Illinois Considering “Asset Transfers” To Pensions: Be Afraid

Submitted by Mark Glennon of Wirepoints

Governor JB Pritzker’s administration has now made clear it will seriously consider the latest idea to address Illinois’ pension crisis – transferring public assets directly to state pensions. It recently announced the formation of a task force on the subject.

At its core, the concept is exceptionally simple. In practice, however, it’s exceptionally subject to smoke and mirrors and would further obscure a pension system that’s already far too opaque. More importantly, asset transfers do nothing to improve the state’s overall fiscal health.

Just convey ownership of some public assets to the pension, for free, in addition to the cash contributions taxpayers make now. That’s all this is about. Maybe the Illinois Lottery or Illinois Tollway for state pensions. Maybe Midway Airport or its water system for Chicago pensions. Those are examples of assets that have been mentioned that might be handed over.

Illinois state pensions are officially reported to have assets about $ 130 billion less than what they need to have on hand to pay for pension benefits already earned. Turn over ownership of the tollway and some other assets and, voila, the thinking goes, that shortfall would shrink by whatever the transferred asset is worth.

The first problem should be obvious – the state, as a whole, would be no better off. Whatever assets the state owns – which are your assets as taxpayers – would simply be moved over to the pension funds for the sole purpose of covering benefit obligations. But the pensions are really just a unit of government because Illinois courts have made clear that the sponsoring unit of government is liable directly to pensioners if pension assets ever fall short. So, pensions might be made more secure by an asset transfer, but the government’s overall balance sheet remains the same.

Not true, I’ve heard some proponents of asset transfers say. They claim there are certain public assets where the value of the asset can only be fully unlocked through a transfer to a pension. Just selling or leasing the asset to some third party, they say, wouldn’t work. I’ll believe that when I see an example.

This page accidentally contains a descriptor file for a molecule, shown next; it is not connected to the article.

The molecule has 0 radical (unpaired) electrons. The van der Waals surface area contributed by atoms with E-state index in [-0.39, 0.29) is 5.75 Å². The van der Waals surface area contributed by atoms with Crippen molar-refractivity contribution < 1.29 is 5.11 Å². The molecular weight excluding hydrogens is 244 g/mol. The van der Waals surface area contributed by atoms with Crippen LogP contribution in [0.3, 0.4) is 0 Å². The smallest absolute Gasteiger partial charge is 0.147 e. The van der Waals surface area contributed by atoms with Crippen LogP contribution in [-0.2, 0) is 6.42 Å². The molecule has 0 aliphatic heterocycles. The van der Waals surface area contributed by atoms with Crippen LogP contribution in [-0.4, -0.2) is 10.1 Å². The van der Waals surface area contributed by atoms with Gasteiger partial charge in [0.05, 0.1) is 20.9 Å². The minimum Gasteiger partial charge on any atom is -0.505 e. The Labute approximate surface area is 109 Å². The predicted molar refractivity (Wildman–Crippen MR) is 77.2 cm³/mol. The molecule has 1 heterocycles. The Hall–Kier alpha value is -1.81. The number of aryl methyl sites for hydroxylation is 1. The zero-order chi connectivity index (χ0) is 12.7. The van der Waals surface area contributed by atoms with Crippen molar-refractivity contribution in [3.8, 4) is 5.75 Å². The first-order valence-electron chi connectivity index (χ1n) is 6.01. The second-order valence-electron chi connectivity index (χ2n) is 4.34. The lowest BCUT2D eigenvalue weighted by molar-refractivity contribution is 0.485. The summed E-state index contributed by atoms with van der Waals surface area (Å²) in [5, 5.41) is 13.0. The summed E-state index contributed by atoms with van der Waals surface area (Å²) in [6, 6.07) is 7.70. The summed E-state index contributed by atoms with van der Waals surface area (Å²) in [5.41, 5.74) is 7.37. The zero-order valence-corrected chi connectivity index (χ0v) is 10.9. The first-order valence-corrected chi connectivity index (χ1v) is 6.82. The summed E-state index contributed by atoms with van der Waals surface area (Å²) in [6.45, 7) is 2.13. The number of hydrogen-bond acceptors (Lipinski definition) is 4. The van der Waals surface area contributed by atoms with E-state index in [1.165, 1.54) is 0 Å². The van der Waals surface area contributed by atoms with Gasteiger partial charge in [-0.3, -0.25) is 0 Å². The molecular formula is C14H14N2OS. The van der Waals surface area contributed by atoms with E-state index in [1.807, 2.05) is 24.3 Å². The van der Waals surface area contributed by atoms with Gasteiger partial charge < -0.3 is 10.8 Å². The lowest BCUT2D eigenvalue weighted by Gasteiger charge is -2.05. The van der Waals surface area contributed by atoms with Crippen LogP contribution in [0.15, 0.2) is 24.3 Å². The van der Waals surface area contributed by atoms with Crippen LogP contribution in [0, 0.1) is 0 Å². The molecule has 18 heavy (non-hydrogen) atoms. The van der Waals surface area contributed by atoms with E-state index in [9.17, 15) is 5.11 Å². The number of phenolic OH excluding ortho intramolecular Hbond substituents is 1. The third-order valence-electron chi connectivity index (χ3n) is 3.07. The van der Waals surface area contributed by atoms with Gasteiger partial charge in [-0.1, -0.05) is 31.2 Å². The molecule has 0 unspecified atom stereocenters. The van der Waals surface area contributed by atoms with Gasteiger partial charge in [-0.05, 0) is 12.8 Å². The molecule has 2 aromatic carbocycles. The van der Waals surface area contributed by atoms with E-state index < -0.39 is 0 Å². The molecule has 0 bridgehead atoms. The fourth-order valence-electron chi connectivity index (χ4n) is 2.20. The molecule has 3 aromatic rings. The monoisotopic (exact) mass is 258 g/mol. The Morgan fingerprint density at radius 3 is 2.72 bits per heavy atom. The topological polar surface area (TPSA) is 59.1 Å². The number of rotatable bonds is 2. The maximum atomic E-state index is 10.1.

If you’re wondering at this point whether accounting shenanigans might be at play, you’re right to be concerned. Some valuation would have to be placed on the asset transferred in order to understand a pension’s true position. But public assets don’t have clear market values. What’s the Illinois Lottery really worth, for example? Experts will have different opinions, but the temptation will be to inflate the value in order to make pension financial statements look better.

And how on earth will actuaries decide what rate of return to assume on those assets? Currently, Illinois pensions assume about 7% per year. That’s already extremely controversial, with Nobel economists being the harshest critics. This will make heads explode in the actuary world.

Over time, the value of the asset will change. The lottery’s value, for example, will drop markedly if Illinois expands other forms of gambling as rapidly as planned. Does anybody really expect pensions to honestly report that changing value, given their sordid history distorting their position with phony numbers on things like discount rates and mortality projections?

And even if honest valuations are used, another temptation will be to transfer assets that are on the books at lower valuations. That would improve a government’s reported balance sheet when it’s valued fairly in the pension after transfer, but the government’s position wouldn’t really improve at all.